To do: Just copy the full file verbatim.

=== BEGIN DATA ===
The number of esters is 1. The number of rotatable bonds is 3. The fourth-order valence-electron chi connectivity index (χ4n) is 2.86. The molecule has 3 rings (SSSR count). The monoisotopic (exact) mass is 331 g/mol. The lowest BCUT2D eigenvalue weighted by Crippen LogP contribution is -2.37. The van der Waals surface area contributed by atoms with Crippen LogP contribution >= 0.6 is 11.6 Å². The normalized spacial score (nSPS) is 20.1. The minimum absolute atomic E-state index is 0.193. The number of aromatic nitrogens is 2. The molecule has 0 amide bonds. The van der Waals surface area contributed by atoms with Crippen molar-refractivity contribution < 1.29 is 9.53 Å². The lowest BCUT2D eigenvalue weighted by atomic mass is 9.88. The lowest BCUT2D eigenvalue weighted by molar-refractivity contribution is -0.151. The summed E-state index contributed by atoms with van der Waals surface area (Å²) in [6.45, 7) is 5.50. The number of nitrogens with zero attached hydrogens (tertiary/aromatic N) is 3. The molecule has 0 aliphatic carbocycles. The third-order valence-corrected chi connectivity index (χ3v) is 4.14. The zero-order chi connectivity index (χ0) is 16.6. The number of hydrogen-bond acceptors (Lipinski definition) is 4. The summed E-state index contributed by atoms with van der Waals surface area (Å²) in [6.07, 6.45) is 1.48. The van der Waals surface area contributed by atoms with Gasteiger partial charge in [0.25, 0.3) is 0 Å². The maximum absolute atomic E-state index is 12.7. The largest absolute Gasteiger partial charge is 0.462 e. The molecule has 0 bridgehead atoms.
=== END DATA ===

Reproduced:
The number of esters is 1. The number of rotatable bonds is 3. The fourth-order valence-electron chi connectivity index (χ4n) is 2.86. The molecule has 3 rings (SSSR count). The monoisotopic (exact) mass is 331 g/mol. The lowest BCUT2D eigenvalue weighted by Crippen LogP contribution is -2.37. The van der Waals surface area contributed by atoms with Crippen LogP contribution >= 0.6 is 11.6 Å². The normalized spacial score (nSPS) is 20.1. The minimum absolute atomic E-state index is 0.193. The number of aromatic nitrogens is 2. The molecule has 0 amide bonds. The van der Waals surface area contributed by atoms with Crippen molar-refractivity contribution < 1.29 is 9.53 Å². The lowest BCUT2D eigenvalue weighted by atomic mass is 9.88. The lowest BCUT2D eigenvalue weighted by molar-refractivity contribution is -0.151. The summed E-state index contributed by atoms with van der Waals surface area (Å²) in [6.45, 7) is 5.50. The number of nitrogens with zero attached hydrogens (tertiary/aromatic N) is 3. The molecule has 0 aliphatic carbocycles. The third-order valence-corrected chi connectivity index (χ3v) is 4.14. The zero-order chi connectivity index (χ0) is 16.6. The number of hydrogen-bond acceptors (Lipinski definition) is 4. The summed E-state index contributed by atoms with van der Waals surface area (Å²) in [6.07, 6.45) is 1.48. The van der Waals surface area contributed by atoms with Gasteiger partial charge in [0.25, 0.3) is 0 Å². The maximum absolute atomic E-state index is 12.7. The largest absolute Gasteiger partial charge is 0.462 e. The molecule has 0 bridgehead atoms.